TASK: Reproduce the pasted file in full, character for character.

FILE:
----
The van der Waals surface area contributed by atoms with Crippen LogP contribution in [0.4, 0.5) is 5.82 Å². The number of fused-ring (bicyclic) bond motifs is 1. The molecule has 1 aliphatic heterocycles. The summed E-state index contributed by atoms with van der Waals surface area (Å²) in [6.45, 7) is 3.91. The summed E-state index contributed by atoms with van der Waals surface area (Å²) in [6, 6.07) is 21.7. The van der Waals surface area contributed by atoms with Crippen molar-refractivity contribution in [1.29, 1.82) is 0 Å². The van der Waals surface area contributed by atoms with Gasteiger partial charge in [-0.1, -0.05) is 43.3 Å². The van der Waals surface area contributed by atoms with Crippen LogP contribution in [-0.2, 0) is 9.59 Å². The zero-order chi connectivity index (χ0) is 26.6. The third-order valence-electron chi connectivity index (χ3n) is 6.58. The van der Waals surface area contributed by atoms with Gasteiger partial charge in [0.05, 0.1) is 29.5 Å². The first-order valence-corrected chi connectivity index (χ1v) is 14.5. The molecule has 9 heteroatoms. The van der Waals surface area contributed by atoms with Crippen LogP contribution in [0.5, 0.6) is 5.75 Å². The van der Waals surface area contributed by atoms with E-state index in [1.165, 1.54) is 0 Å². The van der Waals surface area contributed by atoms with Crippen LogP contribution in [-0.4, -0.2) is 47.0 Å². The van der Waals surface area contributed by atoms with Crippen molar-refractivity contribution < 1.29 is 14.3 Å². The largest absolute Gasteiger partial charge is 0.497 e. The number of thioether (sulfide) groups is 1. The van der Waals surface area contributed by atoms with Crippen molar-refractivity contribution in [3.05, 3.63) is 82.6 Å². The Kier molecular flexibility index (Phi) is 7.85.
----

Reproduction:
The van der Waals surface area contributed by atoms with Crippen LogP contribution in [0.4, 0.5) is 5.82 Å². The number of fused-ring (bicyclic) bond motifs is 1. The molecule has 1 aliphatic heterocycles. The summed E-state index contributed by atoms with van der Waals surface area (Å²) in [6.45, 7) is 3.91. The summed E-state index contributed by atoms with van der Waals surface area (Å²) in [6, 6.07) is 21.7. The van der Waals surface area contributed by atoms with Crippen molar-refractivity contribution in [1.29, 1.82) is 0 Å². The van der Waals surface area contributed by atoms with Gasteiger partial charge in [-0.1, -0.05) is 43.3 Å². The van der Waals surface area contributed by atoms with Crippen LogP contribution in [-0.2, 0) is 9.59 Å². The zero-order chi connectivity index (χ0) is 26.6. The third-order valence-electron chi connectivity index (χ3n) is 6.58. The van der Waals surface area contributed by atoms with Gasteiger partial charge in [0.05, 0.1) is 29.5 Å². The first-order valence-corrected chi connectivity index (χ1v) is 14.5. The molecule has 9 heteroatoms. The van der Waals surface area contributed by atoms with Crippen LogP contribution in [0.5, 0.6) is 5.75 Å². The van der Waals surface area contributed by atoms with E-state index in [1.165, 1.54) is 0 Å². The van der Waals surface area contributed by atoms with Crippen LogP contribution in [-0.4, -0.2) is 47.0 Å². The van der Waals surface area contributed by atoms with Crippen molar-refractivity contribution < 1.29 is 14.3 Å². The largest absolute Gasteiger partial charge is 0.497 e. The number of thioether (sulfide) groups is 1. The van der Waals surface area contributed by atoms with Crippen molar-refractivity contribution in [3.05, 3.63) is 82.6 Å². The Kier molecular flexibility index (Phi) is 7.85.